You’re right that christians are always saying good things about their own religion, but I’m not talking about them, I’m talking about us; all the pagans and polytheists I’ve ever met have hated christianity so much that any conversation about the religion has been 100% negative, always. The comment I replied to was honestly the first time I’ve seen a polytheist be open to looking at the religion objectively.

        I would like to clarify, I’m not saying that everyone should learn about the christian religion. You certainly don’t need to. You have good reason to be angry, and I think it’s totally valid to not care about the positives of christianity after all the harm that was done. And it’s also good to talk about the ugly parts of history, since a lot of people don’t know.

        But for most people, the animosity is only based on “I didn’t fit in when I was growing up b/c I disagreed with the theology” and becoming mortal enemies over that. That’s basically prejudice against a religion we never bothered to understand beyond a very shallow level. And again, by religion I mean praxis and cosmology, not the actions of the church. I think the ambiguity is my fault for commenting on something outside the context of the original comment. Sorry about that!

    • Jamie Legaspi

      It’s not that I don’t CARE about the positives of Christianity, it’s that you can ask 90% of everyone else in America to talk about it instead. I don’t want to waste my energy on “don’t worry, I know NOT ALL CHRISTIANS are bad” when an actual Christian can do it with more enthusiasm.

      And ouch, definitely did not realize you were referring to Christianity’s hard practice/belief system. My bad.

      [“But for most people, the animosity is only based on “I didn’t fit in when I was growing up b/c I disagreed with the theology” and becoming mortal enemies over that.”]

      Oh boy, THOSE people. :/ For me it’s more along the lines of “atheists who say EVERY SINGLE RELIGION ON EARRRRRRTH is intolerant and violent when they are clearly only referring to Abrahamic religions, and then they’re suspiciously quiet when I talk about how Christianity at least ATTEMPTED to exterminate the tolerant and accepting religions like the one of my ancestors,” but the “pagans who went to Sunday school when they were twelve and think they know everything there is about Christianity” are probably annoying as hell, too.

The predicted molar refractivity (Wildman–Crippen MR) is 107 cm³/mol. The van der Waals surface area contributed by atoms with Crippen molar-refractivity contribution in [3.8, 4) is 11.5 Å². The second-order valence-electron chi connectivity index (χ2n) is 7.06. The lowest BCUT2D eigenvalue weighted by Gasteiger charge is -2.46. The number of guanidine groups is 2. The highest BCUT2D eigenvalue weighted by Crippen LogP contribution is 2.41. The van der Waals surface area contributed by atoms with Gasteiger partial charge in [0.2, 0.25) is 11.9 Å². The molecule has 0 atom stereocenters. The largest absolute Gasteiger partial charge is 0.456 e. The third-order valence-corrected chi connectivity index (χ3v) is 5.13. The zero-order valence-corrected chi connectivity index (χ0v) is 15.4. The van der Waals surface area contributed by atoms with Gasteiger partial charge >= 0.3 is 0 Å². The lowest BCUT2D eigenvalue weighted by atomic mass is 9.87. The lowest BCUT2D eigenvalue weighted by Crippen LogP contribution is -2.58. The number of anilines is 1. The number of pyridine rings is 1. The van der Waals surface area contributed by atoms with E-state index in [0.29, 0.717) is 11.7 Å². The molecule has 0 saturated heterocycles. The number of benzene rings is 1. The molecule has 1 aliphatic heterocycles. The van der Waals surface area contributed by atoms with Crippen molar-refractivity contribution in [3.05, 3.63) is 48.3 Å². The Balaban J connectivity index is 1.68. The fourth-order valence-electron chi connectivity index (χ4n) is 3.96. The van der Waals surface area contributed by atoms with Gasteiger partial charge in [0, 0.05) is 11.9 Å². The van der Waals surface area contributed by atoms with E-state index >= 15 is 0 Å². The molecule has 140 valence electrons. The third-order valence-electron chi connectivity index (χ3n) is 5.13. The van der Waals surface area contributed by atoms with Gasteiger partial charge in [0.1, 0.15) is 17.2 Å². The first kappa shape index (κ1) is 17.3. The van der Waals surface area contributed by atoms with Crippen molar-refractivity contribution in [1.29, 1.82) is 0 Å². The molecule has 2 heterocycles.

Like, bruh, I read the Bible as a part of my World Religion class and it was AMAZING. It’s just as weird and freaky as every other religion’s mythology, but somehow Westerners find it okay to use non-Christian mythology as story fodder because “lol, it’s cool and interesting, it’s not like that many people here BELIEVE IN IT” and then we get mad when Neon Genesis Evangelion uses Christian symbolism IN THE EXACT SAME WAY because “hey, it’s not like there’s a lot of Christians in Japan.”

      • aflowingroad

        No worries. 🙂
        And yeah, it would be nice if people remembered that Abrahamic religions are not representative of religions in general. The whole idea of “one true religion” that needs to be spread is an aberration, really. Other cultures fought over territory and resources, but religious expansionism was not the norm. The general attitude towards religion would probably be very different if the tolerant ones had been allowed to thrive.

  4. Smarmy

    If you’ll allow me to get on my lil anarchist soapbox for a minute: I think that some of these “might makes right” and glorification of forced submission to a higher authority type mindsets have roots in our larger culture, as well as in religious ideas bleeding over from Christianity. In the secular world, the ideas that it’s the Natural Order of Things for billionaires to buy politicians to lobby for their interests against the common good (i.e. keeping clean energy out of widespread use to preserve the fossil fuel industries) and squander or hoard ludicrous amounts of wealth while the global south suffers in extreme poverty and starvation; the idea that it’s every individual’s responsibility to respect legal authority sometimes for seemingly no other reason than that they are above you in a hierarchy; and so on…these are ideas I sometimes think are eerily reflected in piety-police polytheist rhetoric. We live in a society where, ultimately, we can be imprisoned or even killed (assuming you’re part of a demographic easy enough to demonize to the general public, ofc) for disobeying, and the majority of our peers will cheer on the badged footsoldiers of the state for doing so. People claim to be anti-violence, until that violence is done on the part of the state, and then it’s okay or “necessary” because they have the “rightful authority” to do so. This is assumed to be not only “natural”, but ultimately in the interest of the greater good of the world, because people believe in authority’s right to coerce and control over human beings’ rights to make their own decisions about their lives. It’s not surprising that, with no real model for healthy and consensual acts of power exchange between individuals (because no matter how somebody feels about it, you can’t really say that consent is given if the power imbalance is built into our world on an institutional level. It’s not like we have the option to NOT sign the social contract of civilization), we often make the same assumptions and endorse the same narratives about authority and submission when we turn to our spiritual lives.